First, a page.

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Rodney A. Brooksrodney brooks
Human-Robot Interaction
Wednesday, May 18, 2005
Building 3 Auditorium - 3:30 PM
(Refreshments at 3:00 PM)

Dr. Rodney A. Brooks, will talk about Human-Robot Interaction. Navigation is working well for robots and there are many applications for robots as navigation machines. Future progress in robotics for unstructured environments requires advances in four areas: object environments, and intuitive person-robot interaction. While discussing all four issues we will concentrate on person-robot interaction the most.

Rodney Brooks received B.Sc. and M.Sc. degrees in pure mathematics from the Flinders University of South Australia in 1974 and 1977 respectively, and the Ph.D. in Computer Science from Stanford University in 1981. He was a research scientist at Carnegie Mellon University and at the Artificial Intelligence Laboratory of the Massachusetts Institute of Technology before joining the Computer Science faculty of Stanford in 1983. Since 1984 he has been on the faculty at MIT and is now the Fujitsu Professor of Computer Science and Engineering in the Electrical Engineering and Computer Science Department, and the Director of the Computer Science and Artificial Intelligence Laboratory (CSAIL).

Dr. Brooks is concerned with both the engineering of intelligent systems to operate in unstructured environments, and with understanding human intelligence. He has worked in almost all aspects of robotics and computer vision for the last 30 years. His early work was in model-based computer vision combining top down and bottom up approaches, and then in model-based robotics, including kinematics, path planning, and reasoning about uncertainty. He then started working on mobile robots and developed the subsumption architecture, a biologically inspired approach to programming robots for real-time performance in uncertain environments. This developed into the behavior-based approach for mobile robots which has become the dominant method for building the low level control systems of wheeled, tracked, and legged mobile robots. This approach incorporates many different sensing methodologies (including vision), distributed control systems, and various actuation schemes. He also did early work on micro-machines and holds patents on small piezo-electric motors, and millimeter sized silicon robots. Over the past ten years, Dr. Brooks has extended the behavior based approach to try to capture all of human intelligence in research projects including humanoid robots.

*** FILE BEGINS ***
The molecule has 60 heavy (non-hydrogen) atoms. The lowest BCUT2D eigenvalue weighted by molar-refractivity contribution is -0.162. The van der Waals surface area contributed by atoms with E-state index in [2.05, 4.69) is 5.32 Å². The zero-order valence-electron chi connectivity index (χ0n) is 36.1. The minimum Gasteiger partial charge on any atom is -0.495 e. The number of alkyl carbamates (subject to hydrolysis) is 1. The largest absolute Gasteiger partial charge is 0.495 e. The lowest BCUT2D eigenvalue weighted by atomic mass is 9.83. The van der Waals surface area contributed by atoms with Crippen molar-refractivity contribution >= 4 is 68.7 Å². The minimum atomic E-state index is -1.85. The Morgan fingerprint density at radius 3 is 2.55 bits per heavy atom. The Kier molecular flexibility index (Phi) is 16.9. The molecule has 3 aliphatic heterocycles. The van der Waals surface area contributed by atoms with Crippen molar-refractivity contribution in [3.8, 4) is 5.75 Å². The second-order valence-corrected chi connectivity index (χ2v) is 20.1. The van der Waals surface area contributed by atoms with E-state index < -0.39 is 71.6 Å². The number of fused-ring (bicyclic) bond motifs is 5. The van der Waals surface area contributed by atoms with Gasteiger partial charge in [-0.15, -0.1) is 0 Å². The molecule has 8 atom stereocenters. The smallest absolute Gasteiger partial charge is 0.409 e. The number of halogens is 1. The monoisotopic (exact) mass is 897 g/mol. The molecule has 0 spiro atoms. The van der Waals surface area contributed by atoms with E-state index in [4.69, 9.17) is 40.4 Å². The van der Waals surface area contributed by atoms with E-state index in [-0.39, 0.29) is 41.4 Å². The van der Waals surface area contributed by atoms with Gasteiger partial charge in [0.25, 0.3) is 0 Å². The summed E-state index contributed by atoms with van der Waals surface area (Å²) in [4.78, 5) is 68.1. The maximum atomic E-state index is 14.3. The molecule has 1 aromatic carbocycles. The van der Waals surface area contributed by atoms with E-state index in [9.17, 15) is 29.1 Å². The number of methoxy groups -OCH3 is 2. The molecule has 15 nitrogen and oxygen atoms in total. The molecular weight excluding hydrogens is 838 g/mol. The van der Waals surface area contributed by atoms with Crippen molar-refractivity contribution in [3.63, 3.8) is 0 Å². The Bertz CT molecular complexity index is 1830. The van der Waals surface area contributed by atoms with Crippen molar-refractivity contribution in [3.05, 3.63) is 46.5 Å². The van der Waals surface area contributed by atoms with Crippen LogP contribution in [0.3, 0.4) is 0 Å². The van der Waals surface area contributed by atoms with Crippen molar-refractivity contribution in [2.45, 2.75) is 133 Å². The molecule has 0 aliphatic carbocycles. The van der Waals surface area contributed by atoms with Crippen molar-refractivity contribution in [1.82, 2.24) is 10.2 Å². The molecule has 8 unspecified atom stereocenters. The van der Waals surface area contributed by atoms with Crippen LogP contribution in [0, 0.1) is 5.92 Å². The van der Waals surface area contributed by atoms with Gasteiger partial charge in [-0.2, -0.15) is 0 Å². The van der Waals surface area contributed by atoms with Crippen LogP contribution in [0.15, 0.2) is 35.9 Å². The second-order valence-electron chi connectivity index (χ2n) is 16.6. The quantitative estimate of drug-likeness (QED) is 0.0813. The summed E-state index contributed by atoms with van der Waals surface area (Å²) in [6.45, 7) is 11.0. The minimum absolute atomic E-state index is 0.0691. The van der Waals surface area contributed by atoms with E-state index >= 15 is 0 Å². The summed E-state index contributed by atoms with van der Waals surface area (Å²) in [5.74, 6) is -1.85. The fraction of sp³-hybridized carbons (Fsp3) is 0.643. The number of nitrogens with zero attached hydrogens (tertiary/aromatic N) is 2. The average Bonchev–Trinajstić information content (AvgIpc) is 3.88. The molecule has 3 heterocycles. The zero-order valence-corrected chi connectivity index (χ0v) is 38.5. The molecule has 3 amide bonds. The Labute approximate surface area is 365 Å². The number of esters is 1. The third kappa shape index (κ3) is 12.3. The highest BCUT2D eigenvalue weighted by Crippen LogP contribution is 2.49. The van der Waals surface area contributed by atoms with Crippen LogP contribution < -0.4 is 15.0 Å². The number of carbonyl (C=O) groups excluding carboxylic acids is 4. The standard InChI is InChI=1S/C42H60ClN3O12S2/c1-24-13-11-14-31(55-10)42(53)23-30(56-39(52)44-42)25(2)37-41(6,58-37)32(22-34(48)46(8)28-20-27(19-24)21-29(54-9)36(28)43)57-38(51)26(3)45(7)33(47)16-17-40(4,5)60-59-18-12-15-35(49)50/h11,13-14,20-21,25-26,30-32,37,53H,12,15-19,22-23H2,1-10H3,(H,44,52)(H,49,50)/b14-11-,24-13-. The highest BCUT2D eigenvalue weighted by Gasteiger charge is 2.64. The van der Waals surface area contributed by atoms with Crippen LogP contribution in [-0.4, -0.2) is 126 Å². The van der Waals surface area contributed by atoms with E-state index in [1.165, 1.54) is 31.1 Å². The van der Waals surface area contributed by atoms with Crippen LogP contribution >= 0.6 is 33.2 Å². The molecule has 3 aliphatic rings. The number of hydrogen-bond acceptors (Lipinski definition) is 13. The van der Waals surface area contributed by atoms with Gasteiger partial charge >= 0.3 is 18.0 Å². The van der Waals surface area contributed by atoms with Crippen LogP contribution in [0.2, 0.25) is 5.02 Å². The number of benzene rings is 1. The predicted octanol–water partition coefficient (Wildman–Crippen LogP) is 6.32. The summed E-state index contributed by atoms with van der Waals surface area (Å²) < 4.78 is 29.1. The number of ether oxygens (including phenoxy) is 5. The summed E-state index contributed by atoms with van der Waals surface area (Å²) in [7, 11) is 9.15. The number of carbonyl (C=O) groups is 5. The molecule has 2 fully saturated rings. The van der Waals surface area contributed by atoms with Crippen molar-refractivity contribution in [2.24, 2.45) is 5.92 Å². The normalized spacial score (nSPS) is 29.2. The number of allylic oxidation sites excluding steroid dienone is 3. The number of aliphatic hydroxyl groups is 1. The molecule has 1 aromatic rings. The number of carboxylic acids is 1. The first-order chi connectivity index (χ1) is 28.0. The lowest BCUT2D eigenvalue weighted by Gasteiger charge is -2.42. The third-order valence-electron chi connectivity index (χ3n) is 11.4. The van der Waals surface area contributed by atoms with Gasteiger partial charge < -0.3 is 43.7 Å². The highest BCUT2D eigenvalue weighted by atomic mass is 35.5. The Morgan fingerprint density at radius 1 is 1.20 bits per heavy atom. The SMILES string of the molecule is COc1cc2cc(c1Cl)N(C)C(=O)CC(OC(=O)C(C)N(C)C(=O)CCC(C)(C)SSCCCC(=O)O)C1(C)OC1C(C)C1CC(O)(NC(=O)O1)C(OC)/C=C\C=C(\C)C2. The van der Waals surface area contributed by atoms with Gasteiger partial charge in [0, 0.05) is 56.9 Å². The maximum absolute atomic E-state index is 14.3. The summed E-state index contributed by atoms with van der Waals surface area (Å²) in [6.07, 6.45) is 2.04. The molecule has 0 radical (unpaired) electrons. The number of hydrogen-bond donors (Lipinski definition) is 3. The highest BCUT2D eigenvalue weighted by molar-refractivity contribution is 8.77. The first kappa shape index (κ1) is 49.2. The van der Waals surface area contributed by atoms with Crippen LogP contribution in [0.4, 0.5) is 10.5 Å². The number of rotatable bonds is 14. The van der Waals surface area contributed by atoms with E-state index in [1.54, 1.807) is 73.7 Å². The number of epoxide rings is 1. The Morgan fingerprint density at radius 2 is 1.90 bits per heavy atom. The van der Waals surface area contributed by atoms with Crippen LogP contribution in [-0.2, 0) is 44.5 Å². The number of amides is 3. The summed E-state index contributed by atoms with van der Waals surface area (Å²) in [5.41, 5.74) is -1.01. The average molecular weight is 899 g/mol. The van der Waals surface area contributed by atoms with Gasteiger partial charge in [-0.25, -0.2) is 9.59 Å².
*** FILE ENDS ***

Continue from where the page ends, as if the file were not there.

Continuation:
Dr. Brooks has also done extensive work in the field of computer language technology. He was heavily involved in the evolution of Common Lisp and worked on the first proto implementation of Common Lisp (at the Lawrence Livermore Laboratory) and then was the principal author of the first pure Common Lisp compiler (at Lucid Inc). He is co-founder and Chief Technical Officer of iRobot Corporation, which provides both military robots to the US, and has produced the first mass market home robot.

Dr. Brooks is a Founding Fellow of the American Association for Artificial Intelligence (AAAI), a Fellow of the American Association for the Advancement of Science (AAAS) and a member of the National Academy of Engineering. He won the Computers and Thought Award at the 1991 IJCAI (International Joint Conference on Artificial Intelligence). He has been the Cray Lecturer at the University of Minnesota, the Mellon Lecturer at Dartmouth College, the Forsythe Lecturer at Stanford University, and the Hyland Lecturer at Hughes. He has been a visiting researcher at Cornell University, the Free University of Brussels, NEC Research Laboratory in Princeton, and the Electro Technical Laboratory in Tsukuba, Japan. He was co-founding editor of the International Journal of Computer Vision and is a member of the editorial boards of many journals.

IS&T Colloquium Committee Host: Cynthia Cheung